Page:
We’re excited to share our interview with Yorkshire's Billie Marten. Marten delivers another heartfelt masterpiece with her highly anticipated album, Drop Cherries.
The talented singer/songwriter’s newest release is overflowing with emotion and authenticity. Drop Cherries is without a doubt a testament to Martens' artistry and ability to connect with her audience on a profound level. Martens' raw and honest lyricism shines through in Drop Cherries, allowing listeners to glimpse into her personal journey of self-discovery and growth. This album serves as a continuation of Martens' musical evolution, showcasing her unwavering talent and unwavering dedication to her craft.
Don't miss the chance to experience Marten’s music for yourself. Drop Cherries is now available on all major streaming platforms. We recently had the privilege of interviewing Billie for 1824. Catch the exclusive interview below! (Special thanks to 1824 for this opportunity!)
Born Loser Mag: Hey, hey so I think for me something that drew me to your music is that you have such strong imagery in your songwriting. In a previous press release you said
“Imagine stamping blood-red cherries onto a clean, cream carpet and tell me that’s not how love feels”
So my question for you is did you have that image in mind before working on the album, and were you inspired by that image? Or did that image come after you had already begun working on the album?
Billie Marten: The image was very much stolen from a friend as you’ve probably read in the press release. It was a big conversation that he and I were having about impactful relationships. I hadn’t felt, or heard, or envisioned something that encapsulated the album until he mentioned the phrase, well, “dropping cherries” I suppose he said. For some reason my brain just went “drop cherries that's it, I’ve got it.” Then I wrote it down and then the song came later. The song Drop Cherries is right at the end of the album. It was written just a couple of weeks before we went into the studio. It was always one for me that just creeps/makes its way in whether I like it or not. It just felt like the perfect amalgamation of all the things you feel when in a relationship such as that. Just the fact that this guy, the narrator of the story would do absolutely anything for his partner and that included going to Ikea and buying a cream carpet and some cherries.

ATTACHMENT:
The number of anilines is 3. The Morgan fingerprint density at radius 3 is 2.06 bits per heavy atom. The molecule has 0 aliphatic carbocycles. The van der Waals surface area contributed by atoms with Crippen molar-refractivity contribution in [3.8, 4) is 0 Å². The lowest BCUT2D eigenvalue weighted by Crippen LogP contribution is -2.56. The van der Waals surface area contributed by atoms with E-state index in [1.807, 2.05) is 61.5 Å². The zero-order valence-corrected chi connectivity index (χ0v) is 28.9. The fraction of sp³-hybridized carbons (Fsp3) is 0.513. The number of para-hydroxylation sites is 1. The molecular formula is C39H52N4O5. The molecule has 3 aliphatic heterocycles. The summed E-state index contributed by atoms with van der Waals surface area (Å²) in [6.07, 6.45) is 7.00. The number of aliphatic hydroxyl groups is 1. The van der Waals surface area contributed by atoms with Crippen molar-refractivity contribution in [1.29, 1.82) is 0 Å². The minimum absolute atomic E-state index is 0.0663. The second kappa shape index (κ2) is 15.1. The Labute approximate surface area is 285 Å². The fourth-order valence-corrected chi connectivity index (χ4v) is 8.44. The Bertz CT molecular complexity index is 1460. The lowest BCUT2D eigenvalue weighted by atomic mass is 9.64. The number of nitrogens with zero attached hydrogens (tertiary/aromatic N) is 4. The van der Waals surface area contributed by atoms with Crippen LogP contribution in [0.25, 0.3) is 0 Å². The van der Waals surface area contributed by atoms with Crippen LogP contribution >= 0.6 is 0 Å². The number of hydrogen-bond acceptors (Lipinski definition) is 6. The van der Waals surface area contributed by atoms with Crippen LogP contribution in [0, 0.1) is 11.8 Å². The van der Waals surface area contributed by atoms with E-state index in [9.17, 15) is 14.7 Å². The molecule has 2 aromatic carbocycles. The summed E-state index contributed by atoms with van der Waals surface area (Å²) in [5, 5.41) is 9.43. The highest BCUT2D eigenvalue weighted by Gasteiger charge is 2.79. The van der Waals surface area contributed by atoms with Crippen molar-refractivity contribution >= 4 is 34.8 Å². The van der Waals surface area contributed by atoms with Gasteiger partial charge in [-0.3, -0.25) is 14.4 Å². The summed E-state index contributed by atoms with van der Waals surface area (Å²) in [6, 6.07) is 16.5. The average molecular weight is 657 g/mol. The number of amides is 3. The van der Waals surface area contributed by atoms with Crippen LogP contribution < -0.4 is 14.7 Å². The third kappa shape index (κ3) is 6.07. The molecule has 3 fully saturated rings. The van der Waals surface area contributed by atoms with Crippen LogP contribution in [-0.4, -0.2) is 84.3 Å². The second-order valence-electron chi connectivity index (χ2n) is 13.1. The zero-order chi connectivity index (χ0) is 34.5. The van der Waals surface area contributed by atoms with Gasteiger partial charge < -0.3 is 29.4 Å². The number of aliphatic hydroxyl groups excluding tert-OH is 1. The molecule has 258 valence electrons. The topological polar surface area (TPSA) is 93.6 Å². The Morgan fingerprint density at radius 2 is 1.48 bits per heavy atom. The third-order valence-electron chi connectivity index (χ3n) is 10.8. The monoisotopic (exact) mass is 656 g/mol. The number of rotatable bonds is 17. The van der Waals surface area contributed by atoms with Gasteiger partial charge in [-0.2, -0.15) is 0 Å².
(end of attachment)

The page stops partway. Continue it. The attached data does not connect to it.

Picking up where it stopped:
Speaking of imagery, I’ve noticed that there's a recurring use of dirt and earth. The first thing that comes to mind is the album cover for your previous album “Flora Fauna”, but also a few lyrics from a couple of your latest singles
This Is How We Move:
I got what I was asking for
And I dug myself right up
The earth was pouring on my brow
Nothing But Mine:
I have faith in our love
Wash my mouth
All the dirt that you found
So I guess my question is, is the use of that specific image intentional OR AM I JUST READING WAY INTO EVERYTHING?
I love that so much! This is the best bit about releasing an album is someone finding threads that you hadn’t even discussed or thought about. There are layers within layers on an album and I love finding those out for myself. And you’re right! There’s always reference to dirt. I think I like the image of being reborn. One of those lyrics is kind of a nod to a Smiths lyric that Jeff Buckley also covered-
(Me interrupting) I love Jeff Buckley! Yeah, yeah. I know what cover you’re talking about!
Yeah it’s like “Oh mother, I can feel the soil falling over my head.” Thats very much the saddest moment of the song so I kind of wanted to repaint that idea and see it as past tense, you know? Everything was falling on me, I was covered in this thing that I couldn’t get rid of. And now I feel very much clean. Just reframing ideas that were stuck in my head, I guess.
Thats really cool! And my last question. In your music video for “This is how we move”, at the 2:10 mark there is a shot of a baby in the recording studio being recorded by a microphone. What’s the story behind that? What was being recorded, and what track is that featured on??
Very well observed, again! That baby is named Ariana, and she was born two and a half weeks before we went into the studio. Her mom Emma plays all the harp pieces, and clarinet, and bass clarinet. So while she was doing that I was holding this baby on my chest and we were kind of breathing together and she would fall asleep and she made this tiny, tiny little snoring sound that we managed to record. And you know, we compressed the shit out of it because it’s so very small, but I can’t remember where we put it. But I will tell you now that it is in there and one day I will find it!
Sounds good! Thats it for me. Thank you so much for taking the time to do this.